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2013-10-28

Zero based indexing

Habit is habit, and not to be flung out of the window by
any man, but coaxed downstairs a step at a time.
Pudd'nhead Wilson's Calendar

Откуда вообще началось использование 0-based индексации?
Есть мнение, что начало было положено создателем языка BCPL, который делал язык, приближенный к машинному коду. Где регистры и машинные слова содержат числа, представляющие что угодно. Где адресная арифметика логично начинается с 0:

The fact of it is this: before pointers, structs, C and Unix existed, at a time when other languages with a lot of resources and (by the standard of the day) user populations behind them were one- or arbitrarily-indexed, somebody decided that the right thing was for arrays to start at zero.
As for BCPL and C subscripts starting at zero. BCPL was essentially designed as typeless language close to machine code. Just as in machine code registers are typically all the same size and contain values that represent almost anything, such as integers, machine addresses, truth values, characters, etc. BCPL has typeless variables just like machine registers capable of representing anything. If a BCPL variable represents a pointer, it points to one or more consecutive words of memory. These words are the same size as BCPL variables. Just as machine code allows address arithmetic so does BCPL, so if p is a pointer p+1 is a pointer to the next word after the one p points to. Naturally p+0 has the same value as p.


Что интереснее, автор находит у этого решения социальный контекст, не очень лестный для руководства IBM. А в конце статьи сокрушается о том, что люди всегда выбирают краткосрочную перспективу в ущерб долгосрочной, после чего отказываются от ответственности за свои решения, говоря «это было неизбежно».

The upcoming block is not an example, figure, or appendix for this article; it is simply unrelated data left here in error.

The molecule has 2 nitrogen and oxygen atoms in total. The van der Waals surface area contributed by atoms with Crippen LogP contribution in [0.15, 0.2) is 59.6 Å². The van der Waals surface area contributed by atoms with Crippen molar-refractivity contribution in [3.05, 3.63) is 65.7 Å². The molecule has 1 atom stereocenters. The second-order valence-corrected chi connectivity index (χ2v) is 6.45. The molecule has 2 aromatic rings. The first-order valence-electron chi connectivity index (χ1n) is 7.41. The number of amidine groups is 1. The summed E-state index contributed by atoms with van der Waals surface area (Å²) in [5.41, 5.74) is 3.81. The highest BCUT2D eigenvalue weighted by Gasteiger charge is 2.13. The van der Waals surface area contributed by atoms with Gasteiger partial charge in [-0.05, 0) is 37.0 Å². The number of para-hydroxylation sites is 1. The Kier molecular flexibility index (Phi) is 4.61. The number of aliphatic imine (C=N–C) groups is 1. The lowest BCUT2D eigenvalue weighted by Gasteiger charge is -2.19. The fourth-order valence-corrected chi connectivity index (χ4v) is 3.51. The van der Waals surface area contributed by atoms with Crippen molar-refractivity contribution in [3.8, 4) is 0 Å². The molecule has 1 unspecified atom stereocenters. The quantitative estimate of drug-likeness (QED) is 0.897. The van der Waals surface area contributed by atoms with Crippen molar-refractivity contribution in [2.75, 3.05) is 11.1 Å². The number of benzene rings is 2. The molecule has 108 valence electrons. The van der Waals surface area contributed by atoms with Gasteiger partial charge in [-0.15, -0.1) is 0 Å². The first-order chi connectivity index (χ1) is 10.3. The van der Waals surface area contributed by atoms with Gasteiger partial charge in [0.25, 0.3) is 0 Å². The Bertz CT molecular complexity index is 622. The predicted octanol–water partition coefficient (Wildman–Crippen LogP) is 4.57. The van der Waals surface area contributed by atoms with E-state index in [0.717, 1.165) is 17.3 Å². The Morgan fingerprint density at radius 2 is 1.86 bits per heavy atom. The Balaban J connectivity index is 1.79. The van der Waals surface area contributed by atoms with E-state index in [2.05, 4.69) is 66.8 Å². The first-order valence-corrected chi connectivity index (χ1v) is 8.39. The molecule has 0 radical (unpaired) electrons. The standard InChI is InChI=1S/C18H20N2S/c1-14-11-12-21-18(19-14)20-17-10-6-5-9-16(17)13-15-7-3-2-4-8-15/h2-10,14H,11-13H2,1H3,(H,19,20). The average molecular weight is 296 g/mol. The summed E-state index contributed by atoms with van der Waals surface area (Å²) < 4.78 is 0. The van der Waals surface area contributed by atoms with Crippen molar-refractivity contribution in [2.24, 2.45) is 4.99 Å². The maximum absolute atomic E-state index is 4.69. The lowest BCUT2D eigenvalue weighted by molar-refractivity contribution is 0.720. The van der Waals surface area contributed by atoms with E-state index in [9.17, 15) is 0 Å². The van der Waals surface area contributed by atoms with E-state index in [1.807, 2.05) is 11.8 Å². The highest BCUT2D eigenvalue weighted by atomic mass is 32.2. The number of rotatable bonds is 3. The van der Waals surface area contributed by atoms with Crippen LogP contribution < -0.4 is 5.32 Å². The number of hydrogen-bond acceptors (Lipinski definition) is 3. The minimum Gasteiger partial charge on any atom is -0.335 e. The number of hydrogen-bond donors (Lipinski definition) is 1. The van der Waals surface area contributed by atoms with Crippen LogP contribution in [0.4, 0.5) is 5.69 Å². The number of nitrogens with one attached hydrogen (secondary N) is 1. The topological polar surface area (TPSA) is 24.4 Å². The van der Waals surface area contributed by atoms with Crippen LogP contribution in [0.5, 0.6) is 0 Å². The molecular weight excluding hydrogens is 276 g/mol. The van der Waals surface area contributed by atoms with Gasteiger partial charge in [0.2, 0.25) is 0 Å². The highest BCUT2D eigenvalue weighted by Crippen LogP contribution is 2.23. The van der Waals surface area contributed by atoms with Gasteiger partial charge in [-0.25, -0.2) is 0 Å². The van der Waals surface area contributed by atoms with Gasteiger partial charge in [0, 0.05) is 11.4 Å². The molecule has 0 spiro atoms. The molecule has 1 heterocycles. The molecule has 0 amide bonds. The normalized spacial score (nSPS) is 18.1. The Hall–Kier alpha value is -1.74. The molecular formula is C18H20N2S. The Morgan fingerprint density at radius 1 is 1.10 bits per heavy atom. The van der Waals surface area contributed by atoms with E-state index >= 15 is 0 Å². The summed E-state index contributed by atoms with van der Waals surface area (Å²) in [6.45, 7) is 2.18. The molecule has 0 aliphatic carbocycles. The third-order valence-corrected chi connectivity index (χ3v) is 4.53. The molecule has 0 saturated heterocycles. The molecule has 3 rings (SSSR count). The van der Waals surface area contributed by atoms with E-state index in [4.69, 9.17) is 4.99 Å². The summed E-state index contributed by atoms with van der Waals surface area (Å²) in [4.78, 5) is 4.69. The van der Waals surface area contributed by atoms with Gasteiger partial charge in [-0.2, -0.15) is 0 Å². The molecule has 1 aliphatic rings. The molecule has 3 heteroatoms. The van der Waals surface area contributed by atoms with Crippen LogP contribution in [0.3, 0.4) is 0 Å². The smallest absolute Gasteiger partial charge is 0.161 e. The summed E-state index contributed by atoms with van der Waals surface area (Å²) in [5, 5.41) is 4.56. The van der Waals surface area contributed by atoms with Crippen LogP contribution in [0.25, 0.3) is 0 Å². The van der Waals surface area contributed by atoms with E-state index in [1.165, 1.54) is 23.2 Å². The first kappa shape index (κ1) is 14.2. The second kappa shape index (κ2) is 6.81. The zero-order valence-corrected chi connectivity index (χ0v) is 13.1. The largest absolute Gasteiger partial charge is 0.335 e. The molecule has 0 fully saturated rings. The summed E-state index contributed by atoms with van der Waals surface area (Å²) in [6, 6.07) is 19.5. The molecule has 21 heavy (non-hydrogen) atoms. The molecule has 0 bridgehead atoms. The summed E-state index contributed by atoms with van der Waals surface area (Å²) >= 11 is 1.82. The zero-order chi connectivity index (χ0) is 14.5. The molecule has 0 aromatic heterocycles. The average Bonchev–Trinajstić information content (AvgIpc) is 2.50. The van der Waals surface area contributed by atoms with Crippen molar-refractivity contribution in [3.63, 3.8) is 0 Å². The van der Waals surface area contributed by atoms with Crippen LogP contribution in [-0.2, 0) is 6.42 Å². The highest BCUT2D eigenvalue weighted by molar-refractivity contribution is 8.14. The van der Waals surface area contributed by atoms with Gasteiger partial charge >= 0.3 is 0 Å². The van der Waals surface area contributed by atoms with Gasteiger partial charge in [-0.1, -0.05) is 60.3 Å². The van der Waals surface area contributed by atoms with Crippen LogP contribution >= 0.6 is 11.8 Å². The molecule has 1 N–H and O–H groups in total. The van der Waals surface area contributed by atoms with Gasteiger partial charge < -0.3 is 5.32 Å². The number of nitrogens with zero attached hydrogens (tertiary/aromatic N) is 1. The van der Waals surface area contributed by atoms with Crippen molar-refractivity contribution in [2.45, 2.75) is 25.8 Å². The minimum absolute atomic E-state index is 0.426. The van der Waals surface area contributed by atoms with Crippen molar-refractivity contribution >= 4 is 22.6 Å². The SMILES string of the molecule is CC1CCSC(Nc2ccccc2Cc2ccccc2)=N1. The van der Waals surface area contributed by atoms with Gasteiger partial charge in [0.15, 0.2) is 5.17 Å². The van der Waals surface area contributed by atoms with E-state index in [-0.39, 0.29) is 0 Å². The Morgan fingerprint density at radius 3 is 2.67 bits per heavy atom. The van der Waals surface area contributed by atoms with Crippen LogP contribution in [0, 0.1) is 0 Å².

Познавательно.

А знаете, почему в Python индексация zero-based? Гвидо решил, что в таком случае слайсы выглядят изящнее:

Using 0-based indexing, half-open intervals, and suitable defaults (as Python ended up having), they are beautiful: a[:n] and a[i:i+n]; the former is long for a[0:n].
Using 1-based indexing, if you want a[:n] to mean the first n elements, you either have to use closed intervals or you can use a slice notation that uses start and length as the slice parameters. Using half-open intervals just isn't very elegant when combined with 1-based indexing. Using closed intervals, you'd have to write a[i:i+n-1] for the n items starting at i. So perhaps using the slice length would be more elegant with 1-based indexing? Then you could write a[i:n]. And this is in fact what ABC did -- it used a different notation so you could write a@i|n.(See http://homepages.cwi.nl/~steven/abc/qr.html#EXPRESSIONS.)
But how does the index:length convention work out for other use cases? TBH this is where my memory gets fuzzy, but I think I was swayed by the elegance of half-open intervals. Especially the invariant that when two slices are adjacent, the first slice's end index is the second slice's start index is just too beautiful to ignore. For example, suppose you split a string into three parts at indices i and j -- the parts would be a[:i], a[i:j], and a[j:].
So that's why Python uses 0-based indexing.


Такие дела.



original post http://vasnake.blogspot.com/2013/10/zero-based-indexing.html

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